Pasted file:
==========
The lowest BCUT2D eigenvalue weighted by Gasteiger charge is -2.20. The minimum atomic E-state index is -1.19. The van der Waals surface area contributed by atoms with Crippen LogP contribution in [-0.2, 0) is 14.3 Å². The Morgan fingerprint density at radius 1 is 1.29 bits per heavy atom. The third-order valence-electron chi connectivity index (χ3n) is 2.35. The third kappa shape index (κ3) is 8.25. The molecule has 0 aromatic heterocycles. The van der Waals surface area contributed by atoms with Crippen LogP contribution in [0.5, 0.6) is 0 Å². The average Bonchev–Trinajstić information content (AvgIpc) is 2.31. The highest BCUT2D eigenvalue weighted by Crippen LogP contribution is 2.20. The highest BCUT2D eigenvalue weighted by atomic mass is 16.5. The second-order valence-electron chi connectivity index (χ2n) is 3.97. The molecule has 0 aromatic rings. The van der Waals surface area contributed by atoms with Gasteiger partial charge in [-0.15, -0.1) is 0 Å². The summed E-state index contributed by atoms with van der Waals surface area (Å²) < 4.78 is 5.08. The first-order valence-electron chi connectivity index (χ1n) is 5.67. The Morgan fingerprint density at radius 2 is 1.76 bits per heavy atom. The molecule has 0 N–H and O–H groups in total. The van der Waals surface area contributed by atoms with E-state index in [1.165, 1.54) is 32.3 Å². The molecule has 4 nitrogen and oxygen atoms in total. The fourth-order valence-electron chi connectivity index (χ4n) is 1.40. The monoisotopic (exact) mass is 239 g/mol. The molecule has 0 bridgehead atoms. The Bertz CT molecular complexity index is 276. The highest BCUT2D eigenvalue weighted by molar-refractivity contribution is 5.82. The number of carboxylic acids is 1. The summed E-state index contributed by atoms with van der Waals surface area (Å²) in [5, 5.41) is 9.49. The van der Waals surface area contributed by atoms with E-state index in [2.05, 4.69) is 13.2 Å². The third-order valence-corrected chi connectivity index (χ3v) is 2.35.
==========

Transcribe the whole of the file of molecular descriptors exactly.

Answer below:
The lowest BCUT2D eigenvalue weighted by Gasteiger charge is -2.20. The minimum atomic E-state index is -1.19. The van der Waals surface area contributed by atoms with Crippen LogP contribution in [-0.2, 0) is 14.3 Å². The Morgan fingerprint density at radius 1 is 1.29 bits per heavy atom. The third-order valence-electron chi connectivity index (χ3n) is 2.35. The third kappa shape index (κ3) is 8.25. The molecule has 0 aromatic heterocycles. The van der Waals surface area contributed by atoms with Crippen LogP contribution in [0.5, 0.6) is 0 Å². The average Bonchev–Trinajstić information content (AvgIpc) is 2.31. The highest BCUT2D eigenvalue weighted by Crippen LogP contribution is 2.20. The highest BCUT2D eigenvalue weighted by atomic mass is 16.5. The second-order valence-electron chi connectivity index (χ2n) is 3.97. The molecule has 0 aromatic rings. The van der Waals surface area contributed by atoms with Gasteiger partial charge in [-0.15, -0.1) is 0 Å². The summed E-state index contributed by atoms with van der Waals surface area (Å²) < 4.78 is 5.08. The first-order valence-electron chi connectivity index (χ1n) is 5.67. The Morgan fingerprint density at radius 2 is 1.76 bits per heavy atom. The molecule has 0 N–H and O–H groups in total. The van der Waals surface area contributed by atoms with E-state index in [1.165, 1.54) is 32.3 Å². The molecule has 4 nitrogen and oxygen atoms in total. The fourth-order valence-electron chi connectivity index (χ4n) is 1.40. The monoisotopic (exact) mass is 239 g/mol. The molecule has 0 bridgehead atoms. The Bertz CT molecular complexity index is 276. The highest BCUT2D eigenvalue weighted by molar-refractivity contribution is 5.82. The number of carboxylic acids is 1. The summed E-state index contributed by atoms with van der Waals surface area (Å²) in [5, 5.41) is 9.49. The van der Waals surface area contributed by atoms with E-state index in [2.05, 4.69) is 13.2 Å². The third-order valence-corrected chi connectivity index (χ3v) is 2.35.